Kuwait seeks to become key gas exporter
Kuwait is stepping up its hunt for more natural gas to meet the fast-growing domestic demand and become a key gas exporter, buoyed by recent large discoveries and high oil prices, according to a senior Kuwaiti oil official.
Farouk Al Zanki, Chairman and Managing Director of the state-owned Kuwait National Petroleum Company, said Kuwait will begin commercial production from the recently discovered gas before 2015. He said the bulk of the production would be used to meet domestic demand, but added he was optimistic more gas would be found and exported.
He also spoke about Kuwait’s plan to expand its oil production capacity to nearly four million barrels per day by 2020. “It is no secret that we have successfully discovered gas condensate and light oil fields in the recent past, mainly in northern Kuwait. We have plans to commission three engineering procurement fabrication projects for Jurassic extraction before 2015,” he told the Oxford Business Group.
“Jurassic gas production will be on par with associated gas by 2015… Most of this production is targeted for internal consumption and will provide energy for industrial plants and electricity. We hope to continue finding more free gas and gas condensate in the future. If we do, I would very much like to see Kuwait becoming a major player in gas exporting and liquefied natural gas manufacturing, transportation and marketing,” he said in statement sent to Emirates Business.
Zanki, also former chairman of the Kuwait Oil Company, did not say whether such projects would mean Kuwait will drop plans to import gas. In 2000 Kuwait signed an agreement with Qatar to import more than one billion cubic feet of natural gas per day through a pipeline that would have passed through Saudi territory. But the project was blocked because of Saudi Arabia’s objection due to its political rift with neighbouring Qatar.
The project envisaged the construction of a 600-km pipeline that was to run under the territorial waters of Saudi Arabia and neighbouring Bahrain. Its cost was estimated at around $3 billion (Dh11bn) in 2000 but is believed to be 30-40 per cent higher now because of soaring material and contracting costs. Riyadh’s opposition has prompted Kuwait to consider getting its gas supplies from Iran but no agreement has been signed between the two countries.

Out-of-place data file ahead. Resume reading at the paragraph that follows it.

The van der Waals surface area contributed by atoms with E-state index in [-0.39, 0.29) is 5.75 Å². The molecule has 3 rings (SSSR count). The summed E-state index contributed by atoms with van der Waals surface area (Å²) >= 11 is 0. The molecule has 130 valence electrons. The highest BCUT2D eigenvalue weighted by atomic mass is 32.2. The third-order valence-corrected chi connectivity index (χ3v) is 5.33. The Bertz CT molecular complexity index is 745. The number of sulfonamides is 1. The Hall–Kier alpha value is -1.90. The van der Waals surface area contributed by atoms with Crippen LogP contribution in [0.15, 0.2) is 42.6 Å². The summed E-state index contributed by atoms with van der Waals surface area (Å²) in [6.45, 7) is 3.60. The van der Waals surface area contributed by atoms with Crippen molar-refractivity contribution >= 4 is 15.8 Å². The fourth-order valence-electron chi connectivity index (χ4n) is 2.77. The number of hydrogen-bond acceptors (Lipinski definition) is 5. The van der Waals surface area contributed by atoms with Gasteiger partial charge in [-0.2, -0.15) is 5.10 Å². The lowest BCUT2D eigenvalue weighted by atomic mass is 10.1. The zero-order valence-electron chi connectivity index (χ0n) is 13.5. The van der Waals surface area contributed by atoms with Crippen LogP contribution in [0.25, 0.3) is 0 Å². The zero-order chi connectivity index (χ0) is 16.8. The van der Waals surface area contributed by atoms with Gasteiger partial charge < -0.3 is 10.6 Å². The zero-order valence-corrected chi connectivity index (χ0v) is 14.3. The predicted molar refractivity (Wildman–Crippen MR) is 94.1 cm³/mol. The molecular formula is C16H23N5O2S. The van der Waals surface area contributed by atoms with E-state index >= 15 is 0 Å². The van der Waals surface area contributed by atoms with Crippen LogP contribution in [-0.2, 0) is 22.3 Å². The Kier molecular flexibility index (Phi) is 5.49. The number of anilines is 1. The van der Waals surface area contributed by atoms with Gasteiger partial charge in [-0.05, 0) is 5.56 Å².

Gulf oil analysts believe Kuwait, in the absence of new major discoveries and supply agreements with Qatar, could buy gas from Iraq but doubted it will rely fully on that country given its ongoing conflict and political uncertainty, as well as its relatively high costs of gas production. Another option is to expand the Dolphin project, which involves transport of natural gas from Qatar to the UAE and Oman through an underwater pipeline that was commissioned in 2007. But they noted it carries security risks as the pipeline has to traverse the waters of either Saudi Arabia or Iran.
Kuwait has around 1.55 trillion cubic metres of natural gas, excluding the nearly 35 trillion cubic foot that were discovered in the northern Sabriya and Um Naqqa fields in 2006. Its gas output of around 9.7 billion cubic metres in 2006 was a fraction of the gas production of 65 billion cubic metres in Saudi Arabia, 46 billion in the UAE and 45 billion in Qatar. Gas consumption in Kuwait, a key Opec oil producer, is growing by at least five per cent a year and its total energy demand of 350,000bpd in 2007 made it the fourth in the Arab world in terms of per capita with consumption of 45.7bpd.
The rapid growth in its gas consumption is due to a surge in the industrial sector and a high population growth of nearly three per cent. Apart from industry, the state needs gas for household purposes and power generation. In 2006, Kuwaiti’s then Energy Minister Sheikh Ahmad Al Fahad Al Ahmad Al Sabah said the country could invest between $15bn and $20bn in the next five years to develop its gas sector and tap the latest discoveries. “But we believe we have more gas than has been estimated and all the signs indicate we will become one of the world’s main gas producers,” he said.
Zanki said Kuwait is also pushing ahead with ambitious plans to raise its crude output capacity to four million bpd in 2020, adding the surge in oil prices would offset a sharp increase in the costs of such projects.
“KOC is on a steady track to achieve its strategy of four million bpd production capacity by 2020. The demand for oil looks set to increase, as evidenced by the high oil prices. KOC will always be a reliable supplier.
“The key steps are straightforward: an increase in production capacity from the existing and to-be-explored resources; the modernisation and expansion of our surface facilities and infrastructure; and the enhancement of our export capabilities… I believe this fast-and-furious activity will continue for the foreseeable future and will be reflected in labour and material costs. We have factored this into our bottom line, so that potential effects on cash flow are mitigated.”
1.55trn: Cubic metres of natural gas have been discovered in Kuwait. This excludes the 35 trillion cubic foot of gas that were discovered in the northern Sabriya and Um Nagga fields in 2006
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